Super Nintendo Entertainment System

Best Free Linux SNES Emulators

Emulation refers to the duplication of functions of one system using a different system. Specifically, an emulator is software specifically written to emulate aspects of the original console or computer, primarily the CPU, I/O and memory system.

The Super Nintendo Entertainment System (also known as Super NES, SNES, or Super Nintendo) is a 16-bit video game console. Nintendo released it in Japan in November 1990 as the Super Famicom (or SFC) with only a few games available. The console was released the following year in North America, and more widely in 1992. The Super Nintendo was the best-selling 16-bit game console of its era, despite a late start and competition from the Sega Genesis.

Gamers have a few choices when it comes to playing their SNES games. They can whip out their ageing SNES console, purchase the Nintendo Classic Mini SNES (where you’re limited to the included games), or play with a PC emulator.

This article selects the best SNES emulators available for Linux. This article does not extend to emulator frontends. For example, there’s BizHawk which offers two SNES core options (snes9x and bsnes). Another notable frontend is RetroArch.

Here’s our verdict of the SNES emulators available for Linux. Your experience may differ, so please share your comments in the section below. ZSNES used to be our recommended SNES emulator, but it hasn’t seen an update since 2007, and has been surpassed by others.

SNES-Emulators-Best-Free-Software

Learn more about the features of each emulator. We’ve prepared a concise summary. Click the links below.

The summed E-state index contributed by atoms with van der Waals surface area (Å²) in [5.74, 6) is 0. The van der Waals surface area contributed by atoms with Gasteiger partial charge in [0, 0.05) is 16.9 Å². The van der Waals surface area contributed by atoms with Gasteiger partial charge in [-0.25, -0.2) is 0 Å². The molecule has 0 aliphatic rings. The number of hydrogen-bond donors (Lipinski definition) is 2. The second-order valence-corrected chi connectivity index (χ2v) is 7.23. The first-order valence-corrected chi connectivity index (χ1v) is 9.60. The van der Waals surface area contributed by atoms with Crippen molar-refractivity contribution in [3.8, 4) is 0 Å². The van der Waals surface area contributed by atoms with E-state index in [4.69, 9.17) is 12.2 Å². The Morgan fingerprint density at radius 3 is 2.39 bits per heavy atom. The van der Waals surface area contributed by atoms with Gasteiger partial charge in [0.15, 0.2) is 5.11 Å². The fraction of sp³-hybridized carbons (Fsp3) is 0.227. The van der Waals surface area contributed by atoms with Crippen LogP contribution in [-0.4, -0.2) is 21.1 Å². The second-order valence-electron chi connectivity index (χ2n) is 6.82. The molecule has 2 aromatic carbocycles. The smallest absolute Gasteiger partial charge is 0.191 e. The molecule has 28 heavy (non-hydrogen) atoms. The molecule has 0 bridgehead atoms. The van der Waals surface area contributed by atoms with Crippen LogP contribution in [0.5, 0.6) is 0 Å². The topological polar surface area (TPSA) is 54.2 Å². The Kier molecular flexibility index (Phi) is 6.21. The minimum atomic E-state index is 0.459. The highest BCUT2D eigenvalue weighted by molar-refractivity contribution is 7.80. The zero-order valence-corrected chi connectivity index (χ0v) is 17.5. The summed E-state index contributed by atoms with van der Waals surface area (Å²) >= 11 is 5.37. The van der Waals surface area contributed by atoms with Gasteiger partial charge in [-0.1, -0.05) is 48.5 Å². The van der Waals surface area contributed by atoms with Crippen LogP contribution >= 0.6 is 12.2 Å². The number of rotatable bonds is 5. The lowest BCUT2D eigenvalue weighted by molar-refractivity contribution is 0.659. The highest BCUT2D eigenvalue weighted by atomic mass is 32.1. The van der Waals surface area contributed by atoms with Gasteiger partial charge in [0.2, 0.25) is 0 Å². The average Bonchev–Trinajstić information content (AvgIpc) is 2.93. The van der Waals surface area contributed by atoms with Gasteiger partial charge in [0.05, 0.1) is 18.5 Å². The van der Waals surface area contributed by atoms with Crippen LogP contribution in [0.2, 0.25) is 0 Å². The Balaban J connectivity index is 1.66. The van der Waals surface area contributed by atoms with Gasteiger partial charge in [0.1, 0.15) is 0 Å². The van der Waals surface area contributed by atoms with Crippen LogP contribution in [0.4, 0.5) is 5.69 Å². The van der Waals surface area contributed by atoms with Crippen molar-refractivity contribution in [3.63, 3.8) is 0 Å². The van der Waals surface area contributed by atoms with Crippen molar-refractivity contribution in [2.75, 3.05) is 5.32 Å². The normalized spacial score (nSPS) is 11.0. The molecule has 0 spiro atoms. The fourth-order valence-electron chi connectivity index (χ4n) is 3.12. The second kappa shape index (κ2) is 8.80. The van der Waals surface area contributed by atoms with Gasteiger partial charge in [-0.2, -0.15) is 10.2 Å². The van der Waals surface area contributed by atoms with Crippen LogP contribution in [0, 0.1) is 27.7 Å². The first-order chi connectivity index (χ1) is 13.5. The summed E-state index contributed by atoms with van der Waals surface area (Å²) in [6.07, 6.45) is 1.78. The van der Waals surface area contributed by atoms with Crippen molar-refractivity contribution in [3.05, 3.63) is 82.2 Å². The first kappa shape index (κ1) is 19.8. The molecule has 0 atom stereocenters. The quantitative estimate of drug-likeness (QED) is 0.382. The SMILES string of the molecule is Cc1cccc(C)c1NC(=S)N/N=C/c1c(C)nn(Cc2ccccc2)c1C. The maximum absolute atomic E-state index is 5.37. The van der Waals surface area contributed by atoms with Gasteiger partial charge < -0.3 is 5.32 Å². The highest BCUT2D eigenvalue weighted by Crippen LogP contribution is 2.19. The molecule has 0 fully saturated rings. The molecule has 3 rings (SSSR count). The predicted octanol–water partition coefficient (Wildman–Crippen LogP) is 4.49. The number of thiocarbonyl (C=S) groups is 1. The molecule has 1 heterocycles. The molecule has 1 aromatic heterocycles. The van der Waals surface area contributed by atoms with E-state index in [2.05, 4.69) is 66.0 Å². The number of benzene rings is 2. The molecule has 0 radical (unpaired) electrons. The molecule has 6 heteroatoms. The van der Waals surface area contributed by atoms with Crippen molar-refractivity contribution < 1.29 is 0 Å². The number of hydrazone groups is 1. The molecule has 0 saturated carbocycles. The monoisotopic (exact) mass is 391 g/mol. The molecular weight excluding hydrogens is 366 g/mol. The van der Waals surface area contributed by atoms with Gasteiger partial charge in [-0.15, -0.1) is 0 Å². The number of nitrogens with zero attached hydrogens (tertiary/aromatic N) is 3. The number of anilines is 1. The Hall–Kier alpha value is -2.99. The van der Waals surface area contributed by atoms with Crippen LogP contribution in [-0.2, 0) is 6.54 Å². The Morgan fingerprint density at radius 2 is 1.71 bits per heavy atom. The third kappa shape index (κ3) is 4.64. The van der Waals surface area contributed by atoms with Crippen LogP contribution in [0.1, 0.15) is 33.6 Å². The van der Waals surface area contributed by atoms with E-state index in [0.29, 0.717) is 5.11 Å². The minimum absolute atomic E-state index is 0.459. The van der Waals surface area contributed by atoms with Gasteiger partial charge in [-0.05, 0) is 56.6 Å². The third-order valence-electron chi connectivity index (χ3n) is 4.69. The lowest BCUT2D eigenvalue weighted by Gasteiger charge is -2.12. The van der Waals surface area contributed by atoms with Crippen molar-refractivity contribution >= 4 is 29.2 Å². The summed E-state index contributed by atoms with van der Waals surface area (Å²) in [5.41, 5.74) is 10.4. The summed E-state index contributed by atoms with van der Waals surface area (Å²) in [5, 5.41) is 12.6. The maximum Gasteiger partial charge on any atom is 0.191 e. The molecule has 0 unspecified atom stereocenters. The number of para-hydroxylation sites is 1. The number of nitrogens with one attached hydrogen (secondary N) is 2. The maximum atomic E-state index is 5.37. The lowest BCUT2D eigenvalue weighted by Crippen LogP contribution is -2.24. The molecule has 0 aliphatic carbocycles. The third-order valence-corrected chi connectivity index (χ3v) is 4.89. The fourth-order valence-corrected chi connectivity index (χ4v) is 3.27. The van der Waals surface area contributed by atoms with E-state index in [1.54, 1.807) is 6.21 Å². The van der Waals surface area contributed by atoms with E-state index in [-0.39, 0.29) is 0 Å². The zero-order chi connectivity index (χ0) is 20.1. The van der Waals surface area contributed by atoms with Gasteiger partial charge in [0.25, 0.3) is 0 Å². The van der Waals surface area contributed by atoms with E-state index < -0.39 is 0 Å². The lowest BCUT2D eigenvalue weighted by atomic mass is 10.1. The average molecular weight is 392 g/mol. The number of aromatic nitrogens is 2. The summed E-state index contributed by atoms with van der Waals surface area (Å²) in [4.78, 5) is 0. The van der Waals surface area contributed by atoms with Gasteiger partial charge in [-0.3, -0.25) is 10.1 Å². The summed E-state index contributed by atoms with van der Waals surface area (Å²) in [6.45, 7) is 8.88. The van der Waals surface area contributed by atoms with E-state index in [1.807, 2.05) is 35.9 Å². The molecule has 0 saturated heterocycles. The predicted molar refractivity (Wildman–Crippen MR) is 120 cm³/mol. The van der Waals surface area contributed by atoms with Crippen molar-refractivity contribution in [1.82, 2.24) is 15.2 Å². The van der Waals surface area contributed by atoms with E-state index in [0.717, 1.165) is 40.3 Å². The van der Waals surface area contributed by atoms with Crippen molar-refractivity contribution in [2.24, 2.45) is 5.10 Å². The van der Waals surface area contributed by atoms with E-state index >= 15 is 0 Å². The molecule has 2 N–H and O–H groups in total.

SNES emulators
higanEmulator for multiple video game consoles, including the SNES and many others
bsnesStandalone SNES emulator using the higan SNES core
Snes9xFreeware SNES emulator
MednafenCommand line multi-system gaming emulator
MAMEMulti-purpose emulation framework
ZSNESRuns most SNES games at full speed with sound and special graphic filters

Please note: Emulators are legal in most countries, but downloading a game to play on an emulator often represents a copyright violation.


Read our complete collection of recommended free and open source software. The collection covers all categories of software.

The software collection forms part of our series of informative articles for Linux enthusiasts. There's tons of in-depth reviews, alternatives to Google, fun things to try, hardware, free programming books and tutorials, and much more.
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2 comments

  1. “Please note: Emulators are legal in most countries, but downloading a game to play on an emulator often represents a copyright violation.” – ignoring homebrew software-libre games isn’t fair… :S

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